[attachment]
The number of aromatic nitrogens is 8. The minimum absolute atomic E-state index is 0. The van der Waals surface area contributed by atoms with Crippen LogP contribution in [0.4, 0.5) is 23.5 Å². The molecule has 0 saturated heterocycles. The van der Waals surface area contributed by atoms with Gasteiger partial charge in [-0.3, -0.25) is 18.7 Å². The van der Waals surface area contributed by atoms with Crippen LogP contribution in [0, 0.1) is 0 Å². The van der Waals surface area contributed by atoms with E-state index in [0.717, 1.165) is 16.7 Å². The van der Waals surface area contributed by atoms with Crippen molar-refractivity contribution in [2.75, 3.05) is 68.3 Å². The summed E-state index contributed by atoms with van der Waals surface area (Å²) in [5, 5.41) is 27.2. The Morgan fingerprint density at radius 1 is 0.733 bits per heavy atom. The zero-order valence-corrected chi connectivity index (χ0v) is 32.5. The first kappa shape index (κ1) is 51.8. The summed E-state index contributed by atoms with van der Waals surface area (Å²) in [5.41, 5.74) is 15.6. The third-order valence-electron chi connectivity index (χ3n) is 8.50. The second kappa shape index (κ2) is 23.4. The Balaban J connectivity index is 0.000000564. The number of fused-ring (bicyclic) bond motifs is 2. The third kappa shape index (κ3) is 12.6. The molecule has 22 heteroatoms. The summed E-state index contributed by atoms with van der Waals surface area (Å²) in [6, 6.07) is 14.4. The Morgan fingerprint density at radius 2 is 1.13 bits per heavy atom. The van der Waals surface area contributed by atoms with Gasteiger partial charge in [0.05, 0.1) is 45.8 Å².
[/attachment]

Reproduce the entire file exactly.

The number of aromatic nitrogens is 8. The minimum absolute atomic E-state index is 0. The van der Waals surface area contributed by atoms with Crippen LogP contribution in [0.4, 0.5) is 23.5 Å². The molecule has 0 saturated heterocycles. The van der Waals surface area contributed by atoms with Gasteiger partial charge in [-0.3, -0.25) is 18.7 Å². The van der Waals surface area contributed by atoms with Crippen LogP contribution in [0, 0.1) is 0 Å². The van der Waals surface area contributed by atoms with E-state index in [0.717, 1.165) is 16.7 Å². The van der Waals surface area contributed by atoms with Crippen molar-refractivity contribution in [2.75, 3.05) is 68.3 Å². The summed E-state index contributed by atoms with van der Waals surface area (Å²) in [5, 5.41) is 27.2. The Morgan fingerprint density at radius 1 is 0.733 bits per heavy atom. The zero-order valence-corrected chi connectivity index (χ0v) is 32.5. The first kappa shape index (κ1) is 51.8. The summed E-state index contributed by atoms with van der Waals surface area (Å²) in [5.41, 5.74) is 15.6. The third-order valence-electron chi connectivity index (χ3n) is 8.50. The second kappa shape index (κ2) is 23.4. The Balaban J connectivity index is 0.000000564. The number of fused-ring (bicyclic) bond motifs is 2. The third kappa shape index (κ3) is 12.6. The molecule has 22 heteroatoms. The summed E-state index contributed by atoms with van der Waals surface area (Å²) in [6, 6.07) is 14.4. The Morgan fingerprint density at radius 2 is 1.13 bits per heavy atom. The van der Waals surface area contributed by atoms with Gasteiger partial charge in [0.05, 0.1) is 45.8 Å².